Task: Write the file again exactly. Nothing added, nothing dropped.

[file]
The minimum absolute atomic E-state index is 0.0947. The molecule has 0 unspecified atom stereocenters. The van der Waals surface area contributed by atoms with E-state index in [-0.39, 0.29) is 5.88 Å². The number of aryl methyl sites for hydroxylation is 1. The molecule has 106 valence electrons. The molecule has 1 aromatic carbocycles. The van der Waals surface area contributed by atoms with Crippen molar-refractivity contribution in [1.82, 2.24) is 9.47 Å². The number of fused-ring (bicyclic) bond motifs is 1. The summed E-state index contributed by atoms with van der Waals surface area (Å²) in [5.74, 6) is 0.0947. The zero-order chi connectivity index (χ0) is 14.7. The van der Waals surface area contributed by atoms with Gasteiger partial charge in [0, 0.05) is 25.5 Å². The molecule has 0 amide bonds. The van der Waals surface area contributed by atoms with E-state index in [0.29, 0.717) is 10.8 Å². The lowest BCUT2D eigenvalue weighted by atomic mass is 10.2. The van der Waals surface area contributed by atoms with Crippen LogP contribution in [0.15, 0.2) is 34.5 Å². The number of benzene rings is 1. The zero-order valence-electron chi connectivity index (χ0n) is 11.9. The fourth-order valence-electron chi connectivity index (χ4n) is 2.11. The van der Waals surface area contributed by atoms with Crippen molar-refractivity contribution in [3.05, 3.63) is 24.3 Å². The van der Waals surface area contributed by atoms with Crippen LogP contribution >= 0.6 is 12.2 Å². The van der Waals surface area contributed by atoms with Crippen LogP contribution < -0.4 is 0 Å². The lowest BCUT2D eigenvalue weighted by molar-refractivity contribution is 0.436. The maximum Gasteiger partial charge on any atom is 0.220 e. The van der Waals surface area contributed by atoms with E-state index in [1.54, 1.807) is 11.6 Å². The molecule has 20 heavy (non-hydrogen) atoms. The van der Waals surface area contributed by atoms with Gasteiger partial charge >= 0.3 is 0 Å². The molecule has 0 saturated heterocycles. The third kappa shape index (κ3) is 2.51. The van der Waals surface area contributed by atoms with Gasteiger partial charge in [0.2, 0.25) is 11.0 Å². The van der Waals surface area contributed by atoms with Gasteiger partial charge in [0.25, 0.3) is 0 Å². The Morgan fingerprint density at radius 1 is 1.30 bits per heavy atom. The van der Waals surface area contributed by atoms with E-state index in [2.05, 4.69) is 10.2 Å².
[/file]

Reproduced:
The minimum absolute atomic E-state index is 0.0947. The molecule has 0 unspecified atom stereocenters. The van der Waals surface area contributed by atoms with E-state index in [-0.39, 0.29) is 5.88 Å². The number of aryl methyl sites for hydroxylation is 1. The molecule has 106 valence electrons. The molecule has 1 aromatic carbocycles. The van der Waals surface area contributed by atoms with Crippen molar-refractivity contribution in [1.82, 2.24) is 9.47 Å². The number of fused-ring (bicyclic) bond motifs is 1. The summed E-state index contributed by atoms with van der Waals surface area (Å²) in [5.74, 6) is 0.0947. The zero-order chi connectivity index (χ0) is 14.7. The van der Waals surface area contributed by atoms with Gasteiger partial charge in [0, 0.05) is 25.5 Å². The molecule has 0 amide bonds. The van der Waals surface area contributed by atoms with E-state index in [0.29, 0.717) is 10.8 Å². The lowest BCUT2D eigenvalue weighted by atomic mass is 10.2. The van der Waals surface area contributed by atoms with Crippen LogP contribution in [0.15, 0.2) is 34.5 Å². The number of benzene rings is 1. The zero-order valence-electron chi connectivity index (χ0n) is 11.9. The fourth-order valence-electron chi connectivity index (χ4n) is 2.11. The van der Waals surface area contributed by atoms with Crippen molar-refractivity contribution in [3.05, 3.63) is 24.3 Å². The van der Waals surface area contributed by atoms with Crippen LogP contribution >= 0.6 is 12.2 Å². The van der Waals surface area contributed by atoms with Crippen LogP contribution < -0.4 is 0 Å². The lowest BCUT2D eigenvalue weighted by molar-refractivity contribution is 0.436. The maximum Gasteiger partial charge on any atom is 0.220 e. The van der Waals surface area contributed by atoms with E-state index in [1.54, 1.807) is 11.6 Å². The molecule has 20 heavy (non-hydrogen) atoms. The van der Waals surface area contributed by atoms with Gasteiger partial charge >= 0.3 is 0 Å². The molecule has 0 saturated heterocycles. The third kappa shape index (κ3) is 2.51. The van der Waals surface area contributed by atoms with Gasteiger partial charge in [0.2, 0.25) is 11.0 Å². The van der Waals surface area contributed by atoms with Gasteiger partial charge in [0.25, 0.3) is 0 Å². The Morgan fingerprint density at radius 1 is 1.30 bits per heavy atom. The van der Waals surface area contributed by atoms with E-state index in [2.05, 4.69) is 10.2 Å².